Unsolicited Offer - Midland County, Block 37 T2S

Unsolicited Offer - We need some sound advice.

Track 1 - 4.375 Net Acres West 70 Acres of East 150 acres of the NE/4 of Block 37 T2S, surface to 9400’ Track 2 - 5 net acres West 70 Acres of East 150 acres of the NE/4 of Block 37 T2S, 200’ below to 9400’

Offer 19,800

What should we do?

Welcome to the Forum.

Any time you get an unsolicited offer, the buyer knows something you don’t know and has every intention of making a profit. Personally, our family does not sell (at this time), but uses the offer to figure out what is going on in the area and get more informed. Is there pending drilling; are there back royalties that need to be claimed, etc. Does selling fit in with your family’s financial plan? You may have to pay capital gains tax, so consider that as taking away from the total offer. If someone randomly drove up and offered to buy your car, wouldn’t you sit back and wonder why?

Given the current economic situation, all offers may be on hold for a while.

I suggest that you go to the Midland County Category and read up on what is going on. Look through the recent postings on the Permian Basin. Learn which websites are available for finding information. They are posted in various places on the forum.

I’ve generally given this advice as well, but recently my family chose to sell 3/4ths of our interest in a section in Reagan County that did not seem likely to be developed soon. We used a 1031 exchange to defer the taxes and buy into a Delaware Statutory Trust. Its also possible to buy rental property with an income stream to replace the royalty stream. Given the volatility of oil, especially now, diversification of assets has become a more popular option.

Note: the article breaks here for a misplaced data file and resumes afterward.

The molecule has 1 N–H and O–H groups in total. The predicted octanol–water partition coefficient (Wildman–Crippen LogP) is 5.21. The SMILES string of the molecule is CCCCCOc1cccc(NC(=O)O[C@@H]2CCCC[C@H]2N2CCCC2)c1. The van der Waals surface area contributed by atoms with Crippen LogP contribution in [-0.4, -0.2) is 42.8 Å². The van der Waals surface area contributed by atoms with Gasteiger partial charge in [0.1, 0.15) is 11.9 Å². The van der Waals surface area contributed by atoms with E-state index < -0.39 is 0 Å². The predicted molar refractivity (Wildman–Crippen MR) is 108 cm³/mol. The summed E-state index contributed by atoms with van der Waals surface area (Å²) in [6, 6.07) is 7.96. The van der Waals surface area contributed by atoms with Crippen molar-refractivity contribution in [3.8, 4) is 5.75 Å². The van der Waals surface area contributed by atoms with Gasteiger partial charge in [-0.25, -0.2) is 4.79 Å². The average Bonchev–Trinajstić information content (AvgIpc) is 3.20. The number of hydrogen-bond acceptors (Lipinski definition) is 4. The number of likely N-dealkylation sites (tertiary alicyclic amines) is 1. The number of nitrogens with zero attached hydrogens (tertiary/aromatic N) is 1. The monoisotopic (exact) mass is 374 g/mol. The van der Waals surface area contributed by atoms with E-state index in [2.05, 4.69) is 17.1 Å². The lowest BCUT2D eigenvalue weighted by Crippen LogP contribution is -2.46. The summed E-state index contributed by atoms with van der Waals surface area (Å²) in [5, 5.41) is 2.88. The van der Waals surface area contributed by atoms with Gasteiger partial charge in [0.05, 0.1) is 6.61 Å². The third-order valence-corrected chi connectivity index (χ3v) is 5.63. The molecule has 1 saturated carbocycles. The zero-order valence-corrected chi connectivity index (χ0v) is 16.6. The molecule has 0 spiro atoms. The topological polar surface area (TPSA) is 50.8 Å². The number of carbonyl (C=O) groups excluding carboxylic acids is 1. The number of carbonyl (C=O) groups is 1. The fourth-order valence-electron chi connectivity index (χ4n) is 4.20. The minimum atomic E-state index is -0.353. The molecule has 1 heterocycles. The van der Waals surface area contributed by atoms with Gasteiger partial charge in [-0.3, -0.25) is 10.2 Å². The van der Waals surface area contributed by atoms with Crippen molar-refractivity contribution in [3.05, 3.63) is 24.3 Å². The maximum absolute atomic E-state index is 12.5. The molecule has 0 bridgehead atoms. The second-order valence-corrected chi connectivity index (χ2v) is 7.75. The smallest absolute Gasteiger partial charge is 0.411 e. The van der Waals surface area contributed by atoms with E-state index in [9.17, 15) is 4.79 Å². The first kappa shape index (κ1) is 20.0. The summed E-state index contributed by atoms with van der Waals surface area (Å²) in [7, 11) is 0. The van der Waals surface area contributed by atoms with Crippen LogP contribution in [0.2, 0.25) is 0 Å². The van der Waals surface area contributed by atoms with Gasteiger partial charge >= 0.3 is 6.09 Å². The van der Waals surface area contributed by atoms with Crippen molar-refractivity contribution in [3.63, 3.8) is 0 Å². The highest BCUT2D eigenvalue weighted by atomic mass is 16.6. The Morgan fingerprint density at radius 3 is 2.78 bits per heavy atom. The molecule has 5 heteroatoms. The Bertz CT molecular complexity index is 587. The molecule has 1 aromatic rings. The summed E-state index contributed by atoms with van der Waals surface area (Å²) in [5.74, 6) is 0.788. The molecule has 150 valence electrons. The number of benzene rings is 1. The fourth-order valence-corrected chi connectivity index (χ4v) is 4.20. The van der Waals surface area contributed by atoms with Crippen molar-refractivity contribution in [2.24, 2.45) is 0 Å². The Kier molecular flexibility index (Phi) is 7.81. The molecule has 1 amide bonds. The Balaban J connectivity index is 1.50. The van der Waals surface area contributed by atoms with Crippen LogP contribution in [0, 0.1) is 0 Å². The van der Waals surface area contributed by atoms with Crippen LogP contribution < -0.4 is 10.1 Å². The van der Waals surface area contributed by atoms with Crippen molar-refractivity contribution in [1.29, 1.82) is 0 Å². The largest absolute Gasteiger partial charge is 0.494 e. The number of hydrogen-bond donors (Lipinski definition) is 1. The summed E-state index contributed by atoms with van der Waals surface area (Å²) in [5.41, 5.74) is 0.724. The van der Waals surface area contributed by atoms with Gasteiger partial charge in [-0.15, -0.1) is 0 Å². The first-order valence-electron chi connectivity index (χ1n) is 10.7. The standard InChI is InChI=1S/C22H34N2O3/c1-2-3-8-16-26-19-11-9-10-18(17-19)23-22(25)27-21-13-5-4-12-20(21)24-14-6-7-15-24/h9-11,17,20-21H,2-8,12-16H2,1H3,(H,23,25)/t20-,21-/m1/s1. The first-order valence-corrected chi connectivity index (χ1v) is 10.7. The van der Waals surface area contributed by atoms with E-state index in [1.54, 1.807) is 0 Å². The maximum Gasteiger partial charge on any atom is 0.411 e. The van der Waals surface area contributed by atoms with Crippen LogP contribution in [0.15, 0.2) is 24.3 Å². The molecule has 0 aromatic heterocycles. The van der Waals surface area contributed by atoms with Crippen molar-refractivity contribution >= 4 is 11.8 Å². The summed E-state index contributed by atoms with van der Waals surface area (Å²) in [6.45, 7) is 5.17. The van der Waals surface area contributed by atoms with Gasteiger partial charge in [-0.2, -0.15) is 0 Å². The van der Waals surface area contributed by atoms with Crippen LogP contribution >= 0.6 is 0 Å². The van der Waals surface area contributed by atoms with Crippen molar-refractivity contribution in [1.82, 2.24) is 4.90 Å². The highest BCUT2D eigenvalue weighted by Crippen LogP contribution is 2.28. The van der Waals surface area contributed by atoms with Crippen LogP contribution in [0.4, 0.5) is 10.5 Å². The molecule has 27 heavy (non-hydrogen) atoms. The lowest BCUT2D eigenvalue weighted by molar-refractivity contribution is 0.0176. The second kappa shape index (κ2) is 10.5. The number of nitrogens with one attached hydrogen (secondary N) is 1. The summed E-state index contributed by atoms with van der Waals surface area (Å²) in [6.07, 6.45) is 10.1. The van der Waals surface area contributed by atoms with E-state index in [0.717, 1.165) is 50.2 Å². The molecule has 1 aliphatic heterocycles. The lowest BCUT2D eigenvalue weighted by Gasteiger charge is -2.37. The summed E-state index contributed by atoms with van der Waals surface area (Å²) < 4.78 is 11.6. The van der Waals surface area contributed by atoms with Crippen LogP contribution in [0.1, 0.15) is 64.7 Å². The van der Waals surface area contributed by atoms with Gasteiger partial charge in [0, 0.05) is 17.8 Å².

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Thank you for your response and wisdom. The offer is from a landman but does state we would be responsible for liens on the property. Doesn’t sound right. Thoughts?

Aimee Hess: Beware of these unsolicited offers. They are usually mass mailings to all mineral owners in the area.

What’s worse, in my experience for a number of clients, many of these offers are not genuine. They ask you to sign a deed and send it to them and they file the deed in the deed records. Then they send you a check for substantially less than the original offer and tell you they found some ambiguous “problem” with your mineral title.

Finally, I agree with the prior post: there may be something going on where your minerals are located that you may not know about and that will make your mineral interests much more valuable.

Before you accept an offer like this, consult with an oil and gas attorney to see if the company is legitimate and to determine if the price is appropriate.


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